Here’s the thing about the internet. It offers access to people and information from all over the world. We can hear and see what life looks like for people who we might have no connection with otherwise.
Here’s the other thing about the internet. It helps us connect with people who are a lot like us. People who might have similar beliefs and values but live a city, state, or continent away.
With Twitter this is amplified. It is an uber conversation stretching around the world and around the clock. I’ve connected with people on Twitter, later met them in person, and now can call them friends. Some of them, good friends. I’ve met people who live nearby and far away.
But here’s the problem. We often gravitate more to the people who are like us, and less to the people who aren’t. The more access we have to people who think like us, and talk like us, and reflect our own view back to us, the more we get stuck in an echo chamber. And the less we have our own way of thinking sharpened or challenged by thoughtful people with different ideas.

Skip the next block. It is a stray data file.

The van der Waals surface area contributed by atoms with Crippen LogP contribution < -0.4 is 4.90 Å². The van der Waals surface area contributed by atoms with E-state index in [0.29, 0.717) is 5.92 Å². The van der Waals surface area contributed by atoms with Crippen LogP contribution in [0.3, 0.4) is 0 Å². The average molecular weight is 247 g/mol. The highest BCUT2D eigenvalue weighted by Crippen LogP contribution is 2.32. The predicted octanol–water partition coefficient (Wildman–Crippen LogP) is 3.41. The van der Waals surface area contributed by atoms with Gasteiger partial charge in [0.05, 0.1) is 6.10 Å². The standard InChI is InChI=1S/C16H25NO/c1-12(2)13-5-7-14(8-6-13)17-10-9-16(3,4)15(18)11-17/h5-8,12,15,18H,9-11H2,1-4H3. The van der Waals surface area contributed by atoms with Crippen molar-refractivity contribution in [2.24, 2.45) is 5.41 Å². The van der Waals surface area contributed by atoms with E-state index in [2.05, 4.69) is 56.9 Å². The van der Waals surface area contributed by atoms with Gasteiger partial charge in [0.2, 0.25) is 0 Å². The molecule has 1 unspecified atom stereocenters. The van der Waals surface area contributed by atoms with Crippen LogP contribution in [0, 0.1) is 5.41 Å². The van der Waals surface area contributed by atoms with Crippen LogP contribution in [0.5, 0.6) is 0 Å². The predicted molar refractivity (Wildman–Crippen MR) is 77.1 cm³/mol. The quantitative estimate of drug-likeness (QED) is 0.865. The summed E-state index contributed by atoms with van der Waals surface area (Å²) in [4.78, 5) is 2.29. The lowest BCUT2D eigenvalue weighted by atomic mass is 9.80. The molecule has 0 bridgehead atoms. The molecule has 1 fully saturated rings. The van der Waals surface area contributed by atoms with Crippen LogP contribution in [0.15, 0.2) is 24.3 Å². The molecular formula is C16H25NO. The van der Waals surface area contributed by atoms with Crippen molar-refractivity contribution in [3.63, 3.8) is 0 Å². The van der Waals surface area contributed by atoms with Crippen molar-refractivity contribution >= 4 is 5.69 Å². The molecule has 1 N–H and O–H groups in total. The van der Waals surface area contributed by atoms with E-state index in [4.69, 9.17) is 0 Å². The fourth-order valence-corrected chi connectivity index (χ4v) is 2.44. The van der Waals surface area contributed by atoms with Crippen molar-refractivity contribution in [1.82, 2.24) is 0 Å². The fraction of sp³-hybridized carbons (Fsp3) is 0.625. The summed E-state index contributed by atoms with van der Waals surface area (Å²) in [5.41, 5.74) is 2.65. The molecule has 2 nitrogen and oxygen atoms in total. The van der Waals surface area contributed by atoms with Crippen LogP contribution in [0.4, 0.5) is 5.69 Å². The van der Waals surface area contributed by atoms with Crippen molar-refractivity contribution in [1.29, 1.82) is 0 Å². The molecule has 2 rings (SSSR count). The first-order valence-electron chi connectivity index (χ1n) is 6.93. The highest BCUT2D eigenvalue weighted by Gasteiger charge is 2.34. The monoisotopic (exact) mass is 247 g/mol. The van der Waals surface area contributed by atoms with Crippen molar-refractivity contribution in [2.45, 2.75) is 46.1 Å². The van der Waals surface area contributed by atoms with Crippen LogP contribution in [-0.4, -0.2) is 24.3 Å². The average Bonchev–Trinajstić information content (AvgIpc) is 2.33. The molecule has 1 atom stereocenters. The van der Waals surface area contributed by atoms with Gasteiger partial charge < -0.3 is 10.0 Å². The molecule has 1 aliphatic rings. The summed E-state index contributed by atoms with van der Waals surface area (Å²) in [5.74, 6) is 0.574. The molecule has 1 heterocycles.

Whatever walk of life you come from, you can reflect on how true this might be of you, but let me speak these last few words into the pastors’ echo chamber. It’s an echo chamber I spend time in, and granted, I’ve learned some stuff in there. And I still do. And I love how it keeps me in touch with longtime friends.
But the real gift of Twitter has been the connection to the people who I share a city with. I’ve connected with people from all walks of life that I’ve later met in person. Some of them, most of them, have views that are different than mine. But I hear about what they are concerned about. I learn how they share a passion for life…especially life in Austin.
When I pull my laptop open in the morning, I’m better off as a pastor knowing what the people sitting around me in the coffee shop are thinking instead of the pastor sitting in an office 1500 miles away.
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